Thursday, 22 November 2007

Space Movie

Voiceprint DVD30

Compiled at the end of the 1970s from NASA’s archives by British director/editor Tony Palmer this visual history of our first tentative steps into space would have been a feast for the eyes by itself. But, nervous of Mike Oldfield being at a potentially damaging creative loose end following competition of Ommadawn, Richard Branson brokered Oldfield’s involvement as soundtrack composer. The result was a compelling and moving marriage of visuals and rock music, a space equivalent of the use of Floyd’s Echoes in surf-classic Crystal Voyager.

Oldfield found music to hit all the right keynotes by using symphonic tones from Tubular Bells and Hergest Ridge and reworking part of Incantations. There’s his updating of Blue Peter’s Barnacle Bill signature tune for the ramshackle early attempts at flight that open the movie through to the subdued and contemplative moods that accompany the stunning film of flaming ascents and fireball destruction. Each step of the way, every moonscape and earthlight is richly delineated in sound.

Viewing this celluloid sense of wonder in these more risk adverse days, with manned space-exploration no longer the brave new frontier but fading history, Palmer and Oldfield’s montage of visuals and music has a moving beauty that illuminates once again that pioneer spirit.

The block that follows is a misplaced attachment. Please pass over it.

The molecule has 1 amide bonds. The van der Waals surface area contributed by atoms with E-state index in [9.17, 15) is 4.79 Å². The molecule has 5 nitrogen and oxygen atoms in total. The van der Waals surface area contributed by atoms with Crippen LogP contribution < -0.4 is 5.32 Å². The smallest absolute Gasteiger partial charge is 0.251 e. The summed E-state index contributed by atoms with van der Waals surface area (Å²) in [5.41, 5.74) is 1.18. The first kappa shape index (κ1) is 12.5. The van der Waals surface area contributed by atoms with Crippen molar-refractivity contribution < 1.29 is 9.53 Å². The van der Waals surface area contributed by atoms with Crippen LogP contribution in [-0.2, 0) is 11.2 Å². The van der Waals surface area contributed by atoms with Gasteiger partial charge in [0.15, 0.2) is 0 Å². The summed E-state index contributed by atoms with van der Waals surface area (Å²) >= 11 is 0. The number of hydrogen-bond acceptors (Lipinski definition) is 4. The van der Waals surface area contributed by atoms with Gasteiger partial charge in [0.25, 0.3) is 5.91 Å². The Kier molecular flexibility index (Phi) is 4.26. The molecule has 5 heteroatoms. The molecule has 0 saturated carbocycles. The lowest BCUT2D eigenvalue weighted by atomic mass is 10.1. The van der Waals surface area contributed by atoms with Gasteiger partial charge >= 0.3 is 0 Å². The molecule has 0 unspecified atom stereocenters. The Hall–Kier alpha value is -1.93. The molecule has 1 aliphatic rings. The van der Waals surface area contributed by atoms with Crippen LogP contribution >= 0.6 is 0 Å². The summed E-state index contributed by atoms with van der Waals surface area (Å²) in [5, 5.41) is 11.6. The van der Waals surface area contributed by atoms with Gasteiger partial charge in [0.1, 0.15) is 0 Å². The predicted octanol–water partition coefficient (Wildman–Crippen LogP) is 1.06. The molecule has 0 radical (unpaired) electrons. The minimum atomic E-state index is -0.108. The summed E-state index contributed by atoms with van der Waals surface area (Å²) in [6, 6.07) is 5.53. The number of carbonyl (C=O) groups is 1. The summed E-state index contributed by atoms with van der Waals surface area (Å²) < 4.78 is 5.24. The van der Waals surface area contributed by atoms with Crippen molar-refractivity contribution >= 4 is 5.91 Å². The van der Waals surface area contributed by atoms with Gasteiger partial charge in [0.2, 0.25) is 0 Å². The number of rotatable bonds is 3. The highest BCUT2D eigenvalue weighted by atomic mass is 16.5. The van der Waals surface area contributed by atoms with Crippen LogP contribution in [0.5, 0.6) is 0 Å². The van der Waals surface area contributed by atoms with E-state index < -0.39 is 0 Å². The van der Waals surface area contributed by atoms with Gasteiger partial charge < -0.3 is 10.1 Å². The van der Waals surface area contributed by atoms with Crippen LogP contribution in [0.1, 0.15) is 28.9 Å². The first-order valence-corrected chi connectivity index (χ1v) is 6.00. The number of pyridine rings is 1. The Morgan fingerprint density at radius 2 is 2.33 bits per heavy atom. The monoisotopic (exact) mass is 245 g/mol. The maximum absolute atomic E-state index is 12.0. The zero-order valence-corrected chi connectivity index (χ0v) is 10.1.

Sunday, 18 November 2007

Wayne Kramer Interview

Back on 25th May, 2007 I had the great pleasure of interviewing one of rock’s true gentlemen, Wayne Kramer of MC5. This was for a Q&A piece to go with a review of MC5 manager John Sinclair’s book Guitar Army, recently reissued by Process Press – a fine collection of agit-prop writings from the 60s. The chat with Wayne was so fascinating that I’m publishing the remaining text here, sans the material used for Record Collector. If you want to read the rest, and the review of Guitar Army you’ll need to look out the back issue in question but, even though it’s a bit off-topic for this blog, here’s the rest.

IA: Looking back, what was driving the revolutionary fever between music and social change?

WK: When I was young I believed I knew everything and would live forever, so that enthusiasm to jump in there and make it better comes with being young.

IA: Music isn’t talking about Iraq now in the same way as you guys would have talked about Vietnam though…

WK: They’d [the authorities] learned the lesson in Vietnam of a free press, and they’re determined not to let that happen again. Reporters had been allowed to go wherever they wanted to go and report the war as they saw it. That’s not allowed any longer. All the American military operations, Grenada, Panama, had controlled media coverage. So they’ve learned how to clamp down information and pervert the constitution of the United States and no one does it better than the Bush administration. They’re absolute masters of at least the attempt to control the media.